Can South Korea Inspire A New “Kerala Model”?

No, this article is not about how we should be making movies that match the quality of South Korean ones.

Well, in one way it is. But that’s just one aspect of a bigger picture. A picture of a future that’s within our grasp. A future that your children will be able to experience.

I was inspired to write this article on 9th February 2020. I didn’t know it then, of course. It’s taken me more than seven months to understand what I wanted to say.

But then again, you could say this article is about 25 years in the making.

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I was sitting in a bar near my apartment in Canada, strategically drinking a tall glass of orange juice that would need to last me 3 hours. It was almost 11 PM on a Sunday, 9th February 2020.

I was the only one interested in the giant screen above me. There was a band playing in the corner, so the television was muted. I had to rely on the closed captioning at the bottom of the screen, always delayed by a few seconds.

Which is why I vividly remember reading the lips of Jane Fonda as she uttered that single word I’d been hoping to hear all night. I pumped my fist in the air and then broke into applause as the camera cut to the winners in the audience.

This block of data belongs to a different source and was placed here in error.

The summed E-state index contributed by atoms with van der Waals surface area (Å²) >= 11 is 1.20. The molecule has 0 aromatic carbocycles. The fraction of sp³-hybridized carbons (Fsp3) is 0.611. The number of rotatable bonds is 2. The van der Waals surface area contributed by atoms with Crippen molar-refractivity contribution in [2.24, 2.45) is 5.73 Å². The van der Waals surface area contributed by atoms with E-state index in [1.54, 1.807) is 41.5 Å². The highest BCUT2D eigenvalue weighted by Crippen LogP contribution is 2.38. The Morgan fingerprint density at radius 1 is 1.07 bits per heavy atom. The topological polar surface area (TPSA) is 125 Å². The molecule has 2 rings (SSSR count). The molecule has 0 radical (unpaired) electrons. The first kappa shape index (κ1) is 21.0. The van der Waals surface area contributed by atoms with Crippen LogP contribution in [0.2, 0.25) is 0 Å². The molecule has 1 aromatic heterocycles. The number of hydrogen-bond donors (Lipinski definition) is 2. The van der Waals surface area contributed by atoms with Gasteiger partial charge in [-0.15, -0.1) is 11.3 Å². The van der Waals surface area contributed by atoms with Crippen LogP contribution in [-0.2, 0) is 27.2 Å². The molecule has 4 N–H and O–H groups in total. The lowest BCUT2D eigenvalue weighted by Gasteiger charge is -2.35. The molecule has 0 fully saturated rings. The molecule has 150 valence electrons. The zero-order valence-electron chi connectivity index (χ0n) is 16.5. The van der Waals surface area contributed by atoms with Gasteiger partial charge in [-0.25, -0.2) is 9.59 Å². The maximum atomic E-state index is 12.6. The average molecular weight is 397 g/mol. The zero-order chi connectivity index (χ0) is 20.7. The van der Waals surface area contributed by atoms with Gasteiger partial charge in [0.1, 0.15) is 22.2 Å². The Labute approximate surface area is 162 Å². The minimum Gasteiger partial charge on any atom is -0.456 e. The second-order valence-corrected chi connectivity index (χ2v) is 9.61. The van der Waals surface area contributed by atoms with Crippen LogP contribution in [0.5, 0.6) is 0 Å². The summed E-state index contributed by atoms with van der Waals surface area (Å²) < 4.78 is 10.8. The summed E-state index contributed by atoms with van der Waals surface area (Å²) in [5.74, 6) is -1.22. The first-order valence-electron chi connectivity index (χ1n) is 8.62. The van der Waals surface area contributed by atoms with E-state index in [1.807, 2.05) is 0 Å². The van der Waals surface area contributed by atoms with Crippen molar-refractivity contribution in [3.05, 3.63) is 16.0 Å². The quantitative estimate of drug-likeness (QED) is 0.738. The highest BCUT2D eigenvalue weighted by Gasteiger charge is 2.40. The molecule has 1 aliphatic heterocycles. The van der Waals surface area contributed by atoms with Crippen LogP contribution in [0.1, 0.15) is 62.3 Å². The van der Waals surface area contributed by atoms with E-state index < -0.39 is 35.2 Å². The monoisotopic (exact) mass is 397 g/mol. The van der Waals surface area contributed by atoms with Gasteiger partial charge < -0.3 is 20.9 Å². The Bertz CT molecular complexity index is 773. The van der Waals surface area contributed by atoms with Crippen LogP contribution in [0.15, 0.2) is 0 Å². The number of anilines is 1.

I’d just witnessed history in the making.

The first foreign-language film to win the Best Picture Oscar in its illustrious, 92-year history.

One of the best movies I’d ever seen had been bestowed the recognition it richly deserved. Parasite had won.

Once the euphoria subsided, once I finished reading gushing opinion pieces about the Oscars monumental decision, the idea began to grow in my mind.

Would we ever see a Malayalam movie win the Best Picture Oscar?

I know this might sound chuckle-worthy for many of us. It’s like when we tell the neighbourhood kid who is playing cricket that he’ll be the next Sachin Tendulkar. It’s meant to be a flattering comment, with a subtext completely different from the literal meaning of the words. We don’t really mean the kid will be the greatest in the world. We just think he’s got some skill in batting.